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June 13, 1962


Appeal, No. 225, Jan. T., 1962, from order of Court of Common Pleas of Berks County, Aug. T., 1961, No. 216, in re report of Committee of Censors of Berks County Bar Association relating to Ellis Brodstein. Order affirmed.


C. Wilson Austin, with him Speicher & Austin, for appellant.

James W. Bertolet, with him John S. Rhoda, for appellee.

Before Bell, C.j., Musmanno, Jones, Cohen, Eagen and O'brien, JJ.

Author: Bell

[ 408 Pa. Page 85]


Ellis Brodstein, a member of the Berks County Bar for 40 years, was disbarred, after a hearing by the lower Court. Brodstein had filed three income tax returns which the lower Court found to be fraudulent. In one of these returns he had omitted to report approximately $22,000 income which he received in 1956. In imposing sentence the Court took into consideration not only the aforesaid fraudulent income tax returns but also (a) the fact that in 1930, Brodstein had been suspended for three years for unprofessional conduct, and (b) the fact that Brodstein's conduct for nearly 25 years had been so exemplary that he had been elected in 1951 President of the Berks County Bar Association, and (c) that he was highly respected by judges and lawyers alike, and (d) that he is now 66 years of age and ill, and (e) that he had paid his deficiency (income) taxes in full.

Brodstein contends that in the light of all these facts, the sentence of disbarrment was unreasonable, unjust and undoubtedly too harsh, and that the Court should instead have imposed a sentence of suspension. The lower Court imposed the sentence of disbarrment with great reluctance.

Mr. Justice BENJAMIN R. JONES and Mr. Justice EAGEN dissent and would enter an order suspending appellant from the practice of law for a period of five years.


This Court being evenly divided on the question of whether there was an abuse of discretion, the Order of the lower Court is affirmed.

[ 408 Pa. Page 86]


The apparent lack of appreciation of the lawyer's fundamental responsibility to the courts, the public and our form of government which is evidenced by the dissenting opinion compels me to make this observation in support of the majority.

Since the founding days of this nation, the lawyer has played an important part in our democratic process. It was through the lawyer and his intimate relationship with government that our country developed the unique institutions that now characterize our American society. The large number of lawyers who have been presidents, governors, congressmen and legislators, not to speak of those who served in countless other public positions, have closely identified the lawyer with our democratic government and our democratic institutions.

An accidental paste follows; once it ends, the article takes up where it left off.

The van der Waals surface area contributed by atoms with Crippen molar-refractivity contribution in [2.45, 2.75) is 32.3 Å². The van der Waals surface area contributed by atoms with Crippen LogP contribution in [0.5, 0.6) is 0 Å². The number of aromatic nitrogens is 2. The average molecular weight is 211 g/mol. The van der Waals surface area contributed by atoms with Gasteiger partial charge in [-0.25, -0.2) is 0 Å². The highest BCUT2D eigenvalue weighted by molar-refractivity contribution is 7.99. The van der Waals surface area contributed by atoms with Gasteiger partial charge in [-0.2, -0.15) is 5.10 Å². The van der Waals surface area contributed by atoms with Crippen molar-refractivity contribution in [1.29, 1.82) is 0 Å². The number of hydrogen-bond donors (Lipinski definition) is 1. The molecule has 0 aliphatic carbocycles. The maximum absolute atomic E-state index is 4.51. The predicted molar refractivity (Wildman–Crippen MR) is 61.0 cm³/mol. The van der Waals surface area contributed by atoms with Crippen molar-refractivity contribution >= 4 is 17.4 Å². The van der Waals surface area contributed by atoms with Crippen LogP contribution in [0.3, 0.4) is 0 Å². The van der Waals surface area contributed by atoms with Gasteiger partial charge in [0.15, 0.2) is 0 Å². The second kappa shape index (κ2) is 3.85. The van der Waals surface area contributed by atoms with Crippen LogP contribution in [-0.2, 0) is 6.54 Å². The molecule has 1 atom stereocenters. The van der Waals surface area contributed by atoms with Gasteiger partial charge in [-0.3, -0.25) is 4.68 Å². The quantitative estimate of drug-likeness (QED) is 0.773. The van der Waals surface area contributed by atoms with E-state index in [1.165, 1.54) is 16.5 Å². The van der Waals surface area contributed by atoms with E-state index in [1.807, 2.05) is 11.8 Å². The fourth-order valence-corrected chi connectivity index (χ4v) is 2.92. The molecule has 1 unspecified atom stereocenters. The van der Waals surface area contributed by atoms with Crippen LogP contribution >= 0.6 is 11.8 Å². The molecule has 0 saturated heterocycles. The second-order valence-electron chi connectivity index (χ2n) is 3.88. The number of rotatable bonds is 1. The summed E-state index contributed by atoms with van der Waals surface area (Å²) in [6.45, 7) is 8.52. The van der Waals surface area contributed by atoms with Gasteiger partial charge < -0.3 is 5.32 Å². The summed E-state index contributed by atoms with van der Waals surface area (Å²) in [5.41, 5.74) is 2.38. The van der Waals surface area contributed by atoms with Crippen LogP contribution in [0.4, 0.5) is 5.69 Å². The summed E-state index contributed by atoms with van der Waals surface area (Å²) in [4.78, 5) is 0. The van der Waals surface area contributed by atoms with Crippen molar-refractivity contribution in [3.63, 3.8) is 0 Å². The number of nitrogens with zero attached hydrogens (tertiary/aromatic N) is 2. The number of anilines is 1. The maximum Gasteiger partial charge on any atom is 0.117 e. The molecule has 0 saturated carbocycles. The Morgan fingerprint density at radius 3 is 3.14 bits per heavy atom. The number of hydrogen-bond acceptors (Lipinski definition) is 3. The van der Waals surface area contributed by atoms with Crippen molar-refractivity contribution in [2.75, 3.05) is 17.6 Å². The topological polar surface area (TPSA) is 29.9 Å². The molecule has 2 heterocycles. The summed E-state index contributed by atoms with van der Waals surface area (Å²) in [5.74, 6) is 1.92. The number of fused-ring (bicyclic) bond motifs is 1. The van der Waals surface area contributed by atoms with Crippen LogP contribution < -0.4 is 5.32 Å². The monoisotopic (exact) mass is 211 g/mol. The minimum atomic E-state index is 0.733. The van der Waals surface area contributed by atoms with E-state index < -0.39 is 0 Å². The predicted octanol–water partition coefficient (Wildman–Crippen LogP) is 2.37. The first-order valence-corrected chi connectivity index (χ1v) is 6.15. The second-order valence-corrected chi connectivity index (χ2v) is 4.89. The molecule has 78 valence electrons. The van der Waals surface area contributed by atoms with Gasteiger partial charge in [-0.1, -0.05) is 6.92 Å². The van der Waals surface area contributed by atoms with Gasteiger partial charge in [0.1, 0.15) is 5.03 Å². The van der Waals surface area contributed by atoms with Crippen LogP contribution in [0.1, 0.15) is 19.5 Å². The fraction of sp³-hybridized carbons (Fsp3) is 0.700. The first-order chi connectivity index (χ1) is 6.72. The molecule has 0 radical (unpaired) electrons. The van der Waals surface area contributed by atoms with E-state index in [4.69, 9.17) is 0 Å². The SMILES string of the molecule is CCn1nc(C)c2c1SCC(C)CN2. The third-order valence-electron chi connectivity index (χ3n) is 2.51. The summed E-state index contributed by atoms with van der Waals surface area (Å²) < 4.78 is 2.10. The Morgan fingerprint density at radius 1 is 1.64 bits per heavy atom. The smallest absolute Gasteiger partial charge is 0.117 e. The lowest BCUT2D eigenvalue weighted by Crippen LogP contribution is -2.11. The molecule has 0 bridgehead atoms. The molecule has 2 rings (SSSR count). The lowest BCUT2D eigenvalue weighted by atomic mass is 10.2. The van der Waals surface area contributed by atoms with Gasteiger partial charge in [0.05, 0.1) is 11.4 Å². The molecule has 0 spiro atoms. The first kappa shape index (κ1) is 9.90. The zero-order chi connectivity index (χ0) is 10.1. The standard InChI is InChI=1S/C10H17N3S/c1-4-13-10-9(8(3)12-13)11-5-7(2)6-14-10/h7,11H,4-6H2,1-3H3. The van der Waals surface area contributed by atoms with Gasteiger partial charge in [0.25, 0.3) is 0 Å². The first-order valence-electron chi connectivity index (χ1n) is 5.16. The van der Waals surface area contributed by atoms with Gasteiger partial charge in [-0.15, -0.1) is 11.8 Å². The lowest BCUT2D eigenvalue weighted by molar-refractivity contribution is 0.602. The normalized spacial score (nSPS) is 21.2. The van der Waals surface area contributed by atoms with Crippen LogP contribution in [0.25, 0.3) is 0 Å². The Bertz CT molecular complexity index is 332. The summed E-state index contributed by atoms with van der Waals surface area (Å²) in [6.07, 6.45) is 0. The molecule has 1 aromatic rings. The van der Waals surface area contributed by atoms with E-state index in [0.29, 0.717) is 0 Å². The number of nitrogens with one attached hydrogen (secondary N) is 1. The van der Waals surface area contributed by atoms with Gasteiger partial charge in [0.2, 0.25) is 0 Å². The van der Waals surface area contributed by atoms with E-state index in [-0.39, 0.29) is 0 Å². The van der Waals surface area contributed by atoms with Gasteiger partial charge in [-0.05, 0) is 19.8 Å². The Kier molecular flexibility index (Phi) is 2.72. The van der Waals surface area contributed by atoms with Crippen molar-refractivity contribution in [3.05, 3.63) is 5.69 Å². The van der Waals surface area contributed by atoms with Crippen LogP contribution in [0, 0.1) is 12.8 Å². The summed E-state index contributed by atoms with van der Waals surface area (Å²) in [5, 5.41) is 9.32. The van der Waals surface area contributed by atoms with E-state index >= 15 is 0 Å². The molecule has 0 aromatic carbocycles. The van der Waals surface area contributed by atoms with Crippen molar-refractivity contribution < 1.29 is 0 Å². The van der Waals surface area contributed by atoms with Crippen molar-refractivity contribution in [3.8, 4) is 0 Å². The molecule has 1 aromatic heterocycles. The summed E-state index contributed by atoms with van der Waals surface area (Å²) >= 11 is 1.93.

The relationship of the lawyer to his government should provide an exemplary standard for the relationship of the general public to its government. Actions that breach the solemn trust that the lawyer owes to his government do great damage to our democracy. They should not be glossed over, justified or excused by unwarranted emotionalism.


In 1930 when Attorney Ellis Brodstein was young at the bar he represented a man named A. Edward Hoffman who was sued by a woman named Anna Baumwald for $12,000, being commissions allegedly due her for the sale of trucks manufactured by Hoffman. In this litigation, Brodstein allowed zeal to becloud judgment and championing of his client's interests to overcome integrity, and in doing so transgressed the code of the profession. He quickly realized

[ 408 Pa. Page 87]

    his error and himself paid $12,000 to Miss Baumwald, the amount she had been claiming from his client. Because of this straying from the paths of professional rectitude, Brodstein was suspended as an attorney for three years.

At the end of the period indicated, Brodstein resumed the practice of the law, determined to so comport himself that the stain on his professional shingle would not only be completely eradicated but that his conduct might be cited as exemplary. He was eminently successful in this noteworthy endeavor. He labored long and arduously, he put his heart into his work, he plunged into religious, civic and charitable activities, he treated his brothers at the bar and his fellow-men with respect, kindliness and amiability. His friends became legion. He so earned the good will and the esteem of the bar that in 1951 he was elected President of the Berks County Bar Association.

And so the years passed. He had now reached his sixties, enjoying in the community in which he lived and practiced, "honor, love, obedience, troops of friends," when he was charged with crime. He was accused by the United States Government of having evaded the payment of income taxes for the year 1954, 1955 and 1956, in the total amount of $7,664.69.

He paid the Government the full amount claimed, and then in the United States District Court, before Judge JOHN W. LORD, he pleaded nolo contendere to the criminal charges. Judge LORD suspended sentence, placed Brodstein on probation for one year and imposed a fine of $7,500 which the defendant paid.

The Berks County Bar Association then brought disciplinary charges against him and, after hearing, recommended permanent disbarrment. The Court of Common Pleas of Berks County approved the recommendation and entered an order of disbarrment, which this Court, upon appeal, has affirmed.

[ 408 Pa. Page 88]

The appellant submits that while the plea of nolo contendere may be regarded as a plea of guilty, insofar as the criminal proceedings are concerned, it is not actually equivalent to an admission of guilt and therefore may not be used against the defendant in any subsequent civil action. There is formidable authority for this position. In Com. v. Ferguson, 44 Pa. Superior Ct. 626, President Judge RICE said that the plea of nolo contendere "cannot be used against the defendant as an admission in any civil suit for the same act."